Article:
The region is famous, of course, for its cuisine. From crepes to Breton biscuits, everything here is bathed in butter and as a result slides down very easily. There is a feast to be had on every high street, a hearty supply of baguettes, pastries, local cheese and freshly caught seafood clamour for attention in the shop windows, begging to be eaten. One bite of the traditional Bretton butter cake Kouign Amann is enough to raise cholesterol to a critical level. All of this is naturally washed down with a large glass of Bretton cider and an even larger glass of red wine.

So, autumn in Brittany may not always be as beautiful as the pictures make out, but we are enjoying plenty of delicious food and drink and there are lots of places to visit. Now if anyone has any tips for carving butternut squash, preventing doggy diarrhoea or lighting a fire, that would be great!

22 Responses

  1. Yes! Yes! Yes! I loooove Brittany. I went there 8 years ago and stayed in a little house in Cancale ‘cos of the famous oysters. It was a lovely week. I wanted our son to love having oysters so Cancale was an excellent choice. We also took the opportunty to go to Jersey for a day via ferry.
    p.s. Thanks for following my blog. I’ll be doing likewise as your photos are brill! 🙂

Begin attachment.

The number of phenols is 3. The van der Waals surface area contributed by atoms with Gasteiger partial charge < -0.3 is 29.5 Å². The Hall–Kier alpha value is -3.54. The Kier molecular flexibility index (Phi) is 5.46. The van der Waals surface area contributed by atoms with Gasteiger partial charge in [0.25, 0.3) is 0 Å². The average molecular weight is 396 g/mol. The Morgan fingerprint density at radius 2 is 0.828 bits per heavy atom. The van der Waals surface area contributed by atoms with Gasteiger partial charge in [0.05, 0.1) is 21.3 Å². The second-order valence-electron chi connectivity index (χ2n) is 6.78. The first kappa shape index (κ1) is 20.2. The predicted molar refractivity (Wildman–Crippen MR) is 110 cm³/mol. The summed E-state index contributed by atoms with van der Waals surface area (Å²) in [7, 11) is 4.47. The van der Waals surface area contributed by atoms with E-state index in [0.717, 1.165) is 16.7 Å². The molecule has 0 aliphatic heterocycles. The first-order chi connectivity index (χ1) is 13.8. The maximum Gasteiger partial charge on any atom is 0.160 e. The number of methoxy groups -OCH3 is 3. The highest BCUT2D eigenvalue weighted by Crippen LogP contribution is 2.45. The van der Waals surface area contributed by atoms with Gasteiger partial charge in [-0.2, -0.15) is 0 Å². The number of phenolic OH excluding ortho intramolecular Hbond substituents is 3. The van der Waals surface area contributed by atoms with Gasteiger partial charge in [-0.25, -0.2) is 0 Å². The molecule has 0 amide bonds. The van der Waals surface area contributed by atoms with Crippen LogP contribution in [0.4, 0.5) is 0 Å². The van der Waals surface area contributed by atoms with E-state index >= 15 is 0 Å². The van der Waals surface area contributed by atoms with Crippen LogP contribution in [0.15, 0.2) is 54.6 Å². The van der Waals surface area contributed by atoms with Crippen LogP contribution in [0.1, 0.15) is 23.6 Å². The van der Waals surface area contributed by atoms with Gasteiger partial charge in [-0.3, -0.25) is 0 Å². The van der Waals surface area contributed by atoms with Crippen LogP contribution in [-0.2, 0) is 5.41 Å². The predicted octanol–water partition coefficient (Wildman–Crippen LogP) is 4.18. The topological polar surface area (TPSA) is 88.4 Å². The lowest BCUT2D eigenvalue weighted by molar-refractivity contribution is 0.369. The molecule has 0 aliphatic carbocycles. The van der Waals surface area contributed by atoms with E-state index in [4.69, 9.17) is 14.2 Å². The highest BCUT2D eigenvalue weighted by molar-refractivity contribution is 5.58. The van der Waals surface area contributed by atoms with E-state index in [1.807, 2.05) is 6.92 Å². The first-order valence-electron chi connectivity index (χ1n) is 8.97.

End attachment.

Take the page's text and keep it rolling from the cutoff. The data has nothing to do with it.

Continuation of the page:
2. I enjoyed joining you for your walk in the pretty Brittany countryside and admiring the vibrant fall colours – most notably your photo with all the “reds” in it! 🙂 – and reading about the tasty food! Thank you. 🙂

  3. Am loving this post! I live in England so know exactly what you mean about the harsh realities of Autumn/Winter, no matter how beautiful a photograph is! That said, the images are so vibrant and are absolutely breath-taking – have a real ‘nostalgia’ feel about them.

  4. Loving the real-life Brittany review – I live in England so know exactly what you mean about the realities behind the beautiful autumn/winter photographs! That said, the images are so vibrant and really really beautiful – the colours are amazing and have a wonderful ‘nostalgia’ look about them.

  5. Love love loved this! And not only because of the gorgeous photos and mouth-watering food descriptions. I love that you conveyed the beauty of fall in Brittany and also acknowledged how un-Instagrammable things often are. There’s so much we never see beyond the Insta square, and I love that you gave us a visual picture of it.